Tag: gpu

Entries for tag "gpu", ordered from most recent. Entry count: 24.

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# How Do Graphics Cards Execute Vector Instructions?

Sun
19
Jan 2020

Intel announced that together with their new graphics architecture they will provide a new API, called oneAPI, that will allow to program GPU, CPU, and even FPGA in an unified way, and will support SIMD as well as SIMT mode. If you are not sure what does it mean but you want to be prepared for it, read this article. Here I try to explain concepts like SIMD, SIMT, AoS, SoA, and the vector instruction execution on CPU and GPU. I think it may interest to you as a programmer even if you don't write shaders or GPU computations. Also, don't worry if you don't know any assembly language - the examples below are simple and may be understandable to you, anyway. Below I will show three examples:

1. CPU, scalar

Let's say we write a program that operates on a numerical value. The value comes from somewhere and before we pass it for further processing, we want to execute following logic: if it's negative (less than zero), increase it by 1. In C++ it may look like this:

float number = ...;
bool needsIncrease = number < 0.0f;
if(needsIncrease)
 number += 1.0f;

If you compile this code in Visual Studio 2019 for 64-bit x86 architecture, you may get following assembly (with comments after semicolon added by me):

00007FF6474C1086 movss  xmm1,dword ptr [number]   ; xmm1 = number
00007FF6474C108C xorps  xmm0,xmm0                 ; xmm0 = 0
00007FF6474C108F comiss xmm0,xmm1                 ; compare xmm0 with xmm1, set flags
00007FF6474C1092 jbe    main+32h (07FF6474C10A2h) ; jump to 07FF6474C10A2 depending on flags
00007FF6474C1094 addss  xmm1,dword ptr [__real@3f800000 (07FF6474C2244h)]  ; xmm1 += 1
00007FF6474C109C movss  dword ptr [number],xmm1   ; number = xmm1
00007FF6474C10A2 ...

There is nothing special here, just normal CPU code. Each instruction operates on a single value.

2. CPU, vector

Some time ago vector instructions were introduced to CPUs. They allow to operate on many values at a time, not just a single one. For example, the CPU vector extension called Streaming SIMD Extensions (SSE) is accessible in Visual C++ using data types like __m128 (which can store 128-bit value representing e.g. 4x 32-bit floating-point numbers) and intrinsic functions like _mm_add_ps (which can add two such variables per-component, outputting a new vector of 4 floats as a result). We call this approach Single Instruction Multiple Data (SIMD), because one instruction operates not on a single numerical value, but on a whole vector of such values in parallel.

Let's say we want to implement following logic: given some vector (x, y, z, w) of 4x 32-bit floating point numbers, if its first component (x) is less than zero, increase the whole vector per-component by (1, 2, 3, 4). In Visual C++ we can implement it like this:

const float constant[] = {1.0f, 2.0f, 3.0f, 4.0f};
__m128 number = ...;
float x; _mm_store_ss(&x, number);
bool needsIncrease = x < 0.0f;
if(needsIncrease)
 number = _mm_add_ps(number, _mm_loadu_ps(constant));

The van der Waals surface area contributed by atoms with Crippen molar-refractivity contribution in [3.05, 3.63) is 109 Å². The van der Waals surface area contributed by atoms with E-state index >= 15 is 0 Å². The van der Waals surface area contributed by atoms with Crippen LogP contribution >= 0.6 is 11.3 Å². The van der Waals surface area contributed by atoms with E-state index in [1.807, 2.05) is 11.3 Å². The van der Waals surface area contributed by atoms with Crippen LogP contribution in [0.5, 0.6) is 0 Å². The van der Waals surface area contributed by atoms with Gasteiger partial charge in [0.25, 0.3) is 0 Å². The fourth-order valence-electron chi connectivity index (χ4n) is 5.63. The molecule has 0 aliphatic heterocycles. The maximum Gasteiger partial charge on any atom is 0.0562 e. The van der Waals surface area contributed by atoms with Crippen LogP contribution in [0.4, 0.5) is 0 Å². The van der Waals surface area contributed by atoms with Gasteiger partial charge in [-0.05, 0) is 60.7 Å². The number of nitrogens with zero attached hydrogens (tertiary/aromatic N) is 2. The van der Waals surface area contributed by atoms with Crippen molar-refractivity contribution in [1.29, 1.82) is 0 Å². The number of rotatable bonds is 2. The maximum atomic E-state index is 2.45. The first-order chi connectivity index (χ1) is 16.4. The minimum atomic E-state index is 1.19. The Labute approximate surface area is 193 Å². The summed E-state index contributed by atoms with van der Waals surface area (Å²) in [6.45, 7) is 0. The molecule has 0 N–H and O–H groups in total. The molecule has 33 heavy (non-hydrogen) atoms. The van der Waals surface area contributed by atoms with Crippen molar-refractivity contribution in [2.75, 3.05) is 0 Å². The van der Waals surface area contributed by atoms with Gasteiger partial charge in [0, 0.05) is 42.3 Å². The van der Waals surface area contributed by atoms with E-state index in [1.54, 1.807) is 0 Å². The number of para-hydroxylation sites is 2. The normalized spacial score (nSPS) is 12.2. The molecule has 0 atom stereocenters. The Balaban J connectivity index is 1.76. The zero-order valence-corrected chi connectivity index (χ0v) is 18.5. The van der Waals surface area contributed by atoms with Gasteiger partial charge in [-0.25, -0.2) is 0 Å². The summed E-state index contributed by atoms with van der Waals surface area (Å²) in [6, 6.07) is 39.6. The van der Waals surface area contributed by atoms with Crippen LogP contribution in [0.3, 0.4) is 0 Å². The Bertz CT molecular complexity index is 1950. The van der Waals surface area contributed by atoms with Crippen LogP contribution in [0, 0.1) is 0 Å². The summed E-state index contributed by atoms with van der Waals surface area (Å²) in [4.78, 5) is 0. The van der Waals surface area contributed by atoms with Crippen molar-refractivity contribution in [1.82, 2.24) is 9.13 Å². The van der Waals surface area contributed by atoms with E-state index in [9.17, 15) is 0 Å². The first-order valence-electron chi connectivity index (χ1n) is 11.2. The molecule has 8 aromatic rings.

Which gives following assembly:

00007FF7318C10CA  comiss xmm0,xmm1  ; compare xmm0 with xmm1, set flags
00007FF7318C10CD  jbe    main+69h (07FF7318C10D9h)  ; jump to 07FF7318C10D9 depending on flags
00007FF7318C10CF  movaps xmm5,xmmword ptr [__xmm@(...) (07FF7318C2250h)]  ; xmm5 = (1, 2, 3, 4)
00007FF7318C10D6  addps  xmm5,xmm1  ; xmm5 = xmm5 + xmm1
00007FF7318C10D9  movaps xmm0,xmm5  ; xmm0 = xmm5

This time xmm registers are used to store not just single numbers, but vectors of 4 floats. A single instruction - addps (as opposed to addss used in the previous example) adds 4 numbers from xmm1 to 4 numbers in xmm5.

It may seem obvious, but it's important for future considerations to note that the condition here and the boolean variable driving it (needsIncrease) is not a vector, but a single value, calculated based on the first component of vector number. Such a single value in the SIMD world is also called a "scalar". Based on it, the condition is true or false and the branch is taken or not, so either the whole vector is increased by (1, 2, 3, 4), or nothing happens. This is how CPUs work, because we execute just one program, with one thread, which has one instruction pointer to execute its instructions sequentially.

3. GPU

Now let's move on from CPU world to the world of a graphic processor (GPU). Those are programmed in different languages. One of them is GLSL, used in OpenGL and Vulkan graphics APIs. In this language there is also a data type that holds 4x 32-bit floating-point numbers, called vec4. You can add a vector to a vector per-component using just '+' operator.

Same logic as in section 2. implemented in GLSL looks like this:

vec4 number = ...;
bool needsIncrease = number.x < 0.0;
if(needsIncrease)
 number += vec4(1.0, 2.0, 3.0, 4.0);

When you compile a shader with such code for an AMD GPU, you may see following GPU assembly: (For offline shader compilation I used Radeon GPU Analyzer (RGA) - free tool from AMD.)

v_add_f32      v5, 1.0, v2      ; v5 = v2 + 1
v_add_f32      v1, 2.0, v3      ; v1 = v3 + 2
v_cmp_gt_f32   vcc, 0, v2       ; compare v2 with 0, set flags
v_cndmask_b32  v2, v2, v5, vcc  ; override v2 with v5 depending on flags
v_add_f32      v5, lit(0x40400000), v4  ; v5 = v4 + 3
v_cndmask_b32  v1, v3, v1, vcc  ; override v1 with v3 depending on flags
v_add_f32      v3, 4.0, v0      ; v3 = v0 + 4
v_cndmask_b32  v4, v4, v5, vcc  ; override v4 with v5 depending on flags
v_cndmask_b32  v3, v0, v3, vcc  ; override v3 with v0 depending on flags

You can see something interesting here: Despite high level shader language is vector, the actual GPU assembly operates on individual vector components (x, y, z, w) using separate instructions and stores their values in separate registers like (v2, v3, v4, v0). Does it mean GPUs don't support vector instructions?!

Actually, they do, but differently. First GPUs from decades ago (right after they became programmable with shaders) really operated on those vectors in the way we see them. Nowadays, it's true that what we treat as vector components (x, y, z, w) or color components (R, G, B, A) in the shaders we write, becomes separate values. But GPU instructions are still vector, as denoted by their prefix "v_". The SIMD in GPUs is used to process not a single vertex or pixel, but many of them (e.g. 64) at once. It means that a single register like v2 stores 64x 32-bit numbers and a single instruction like v_add_f32 adds per-component 64 of such numbers - just Xs or Ys or Zs or Ws, one for each pixel calculated in a separate SIMD lane.